3

I'm reading Oracle's documentation and i can't see the difference between Point cluster and MultiPoint element type.

The following example code is from the documentation

INSERT INTO t1 (i, d, g)
VALUES (
  16,
  'Point cluster',
  sdo_geometry (2005, null, null, sdo_elem_info_array (1,1,3), 
    sdo_ordinate_array (50,5, 55,7, 60,5))
);
INSERT INTO t1 (i, d, g)
VALUES (
  17,
  'Multipoint',
  sdo_geometry (2005, null, null, sdo_elem_info_array (1,1,1, 3,1,1, 5,1,1), 
    sdo_ordinate_array (65,5, 70,7, 75,5))
);

It seems that:

Point cluster is one element (of many points -in that example 3 points: 50,5, 55,7, 60,5) as it needs one triplet in sdo_elem_info_array

MultiPoint is many elements ( and each element is a Point -in that example 3 points: 65,5, 70,7, 75,5) as it needs three triplets in sdo_elem_info_array

And further down documentation refers to them as the same thing(?):

2.5.8 Several Geometry Types
Example 2-13 creates a table and inserts various geometries,
including multipoints (point clusters), multipolygons, and collections...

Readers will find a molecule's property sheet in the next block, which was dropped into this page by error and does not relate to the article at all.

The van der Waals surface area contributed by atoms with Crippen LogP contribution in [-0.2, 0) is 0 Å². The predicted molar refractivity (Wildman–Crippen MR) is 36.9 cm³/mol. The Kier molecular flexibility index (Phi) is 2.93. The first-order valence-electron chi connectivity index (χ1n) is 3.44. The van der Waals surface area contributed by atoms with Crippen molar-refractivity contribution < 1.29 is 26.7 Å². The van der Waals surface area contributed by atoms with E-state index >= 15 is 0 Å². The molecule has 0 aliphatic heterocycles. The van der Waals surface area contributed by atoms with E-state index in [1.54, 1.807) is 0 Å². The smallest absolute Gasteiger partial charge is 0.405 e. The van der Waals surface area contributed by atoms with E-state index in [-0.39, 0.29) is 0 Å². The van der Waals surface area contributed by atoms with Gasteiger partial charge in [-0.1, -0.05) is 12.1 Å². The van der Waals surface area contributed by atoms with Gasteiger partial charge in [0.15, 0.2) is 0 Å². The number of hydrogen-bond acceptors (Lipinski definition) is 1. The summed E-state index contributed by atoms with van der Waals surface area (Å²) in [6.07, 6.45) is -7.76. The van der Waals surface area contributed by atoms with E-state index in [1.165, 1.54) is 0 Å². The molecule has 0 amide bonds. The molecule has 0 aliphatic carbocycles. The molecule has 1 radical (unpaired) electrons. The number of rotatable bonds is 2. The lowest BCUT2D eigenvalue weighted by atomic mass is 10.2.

What is this mess? What's the difference? The sdo_geometry requires different sdo_elem_info_array parameters so there must be a difference between those types?

1

You are creating the same MultiPoint geometry with different constructor parameters for SDO_ELEM_INFO_ARRAY. You are defining the GTYPE of your geometry with the first parameter of the constructor (2005) where the 5 says that your geometry is a MultiPoint!

You can also check the GTYPE of your geometry like this:

SELECT x.g.GET_GTYPE() AS geometry_type FROM t1 x WHERE x.i = 16;
-- returns 5
SELECT x.g.GET_GTYPE() AS geometry_type FROM t1 x WHERE x.i = 17;
-- returns 5

The difference is just in the creation of the SDO_ELEM_INFO_ARRAY which takes attributes of the type SDO_ELEM_INFO. Each SDO_ELEM_INFO is a triple of numbers where the digits mean:

  1. SDO_STARTING_OFFSET: The index in SDO_ORDINATE_ARRAY where this (sub-)geometry begins.
  2. SDO_ETYPE: The geometry (element) type of the (sub-)geometry (where 1 means point!)
  3. SDO_INTERPRETATION: The specification of the element type (which relies on the SDO_ETYPE). For points
    • 1 means a single point -> SFA: Point
    • n > 1 means a collection of n points -> SFA:MultiPoint

Your first point (id 16) is created using a value of 3 for SDO_INTERPRETATION which means that your ordinates are interpreted as a collection of points.

The second point (id 17) is created using a value of 1 for SDO_INTERPRETATION which means that your ordinates are interpreted as single points. This is why the SDO_STARTING_OFFSET has to specify the start index for each of your points (1, 3, 5).

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